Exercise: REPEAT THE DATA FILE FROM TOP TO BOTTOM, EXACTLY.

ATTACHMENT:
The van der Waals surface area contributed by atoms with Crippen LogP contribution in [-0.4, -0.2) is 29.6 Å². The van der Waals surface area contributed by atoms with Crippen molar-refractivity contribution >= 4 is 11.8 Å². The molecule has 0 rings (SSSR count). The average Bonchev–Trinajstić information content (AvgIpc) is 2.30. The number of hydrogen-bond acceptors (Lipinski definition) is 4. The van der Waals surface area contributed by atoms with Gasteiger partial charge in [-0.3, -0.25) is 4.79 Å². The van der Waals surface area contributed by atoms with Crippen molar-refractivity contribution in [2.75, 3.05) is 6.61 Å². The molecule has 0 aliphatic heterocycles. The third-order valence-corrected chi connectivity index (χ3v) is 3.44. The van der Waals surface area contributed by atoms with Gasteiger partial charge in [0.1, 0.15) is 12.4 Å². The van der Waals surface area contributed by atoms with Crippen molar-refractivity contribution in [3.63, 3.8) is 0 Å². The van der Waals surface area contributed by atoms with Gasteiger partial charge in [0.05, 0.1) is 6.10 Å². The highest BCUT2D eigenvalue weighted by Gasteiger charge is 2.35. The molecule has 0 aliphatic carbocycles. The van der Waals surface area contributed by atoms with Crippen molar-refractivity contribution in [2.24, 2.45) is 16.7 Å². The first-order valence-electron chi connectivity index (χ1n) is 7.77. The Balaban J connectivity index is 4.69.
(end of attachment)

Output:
The van der Waals surface area contributed by atoms with Crippen LogP contribution in [-0.4, -0.2) is 29.6 Å². The van der Waals surface area contributed by atoms with Crippen molar-refractivity contribution >= 4 is 11.8 Å². The molecule has 0 rings (SSSR count). The average Bonchev–Trinajstić information content (AvgIpc) is 2.30. The number of hydrogen-bond acceptors (Lipinski definition) is 4. The van der Waals surface area contributed by atoms with Gasteiger partial charge in [-0.3, -0.25) is 4.79 Å². The van der Waals surface area contributed by atoms with Crippen molar-refractivity contribution in [2.75, 3.05) is 6.61 Å². The molecule has 0 aliphatic heterocycles. The third-order valence-corrected chi connectivity index (χ3v) is 3.44. The van der Waals surface area contributed by atoms with Gasteiger partial charge in [0.1, 0.15) is 12.4 Å². The van der Waals surface area contributed by atoms with Crippen molar-refractivity contribution in [3.63, 3.8) is 0 Å². The van der Waals surface area contributed by atoms with Gasteiger partial charge in [0.05, 0.1) is 6.10 Å². The highest BCUT2D eigenvalue weighted by Gasteiger charge is 2.35. The molecule has 0 aliphatic carbocycles. The van der Waals surface area contributed by atoms with Crippen molar-refractivity contribution in [2.24, 2.45) is 16.7 Å². The first-order valence-electron chi connectivity index (χ1n) is 7.77. The Balaban J connectivity index is 4.69.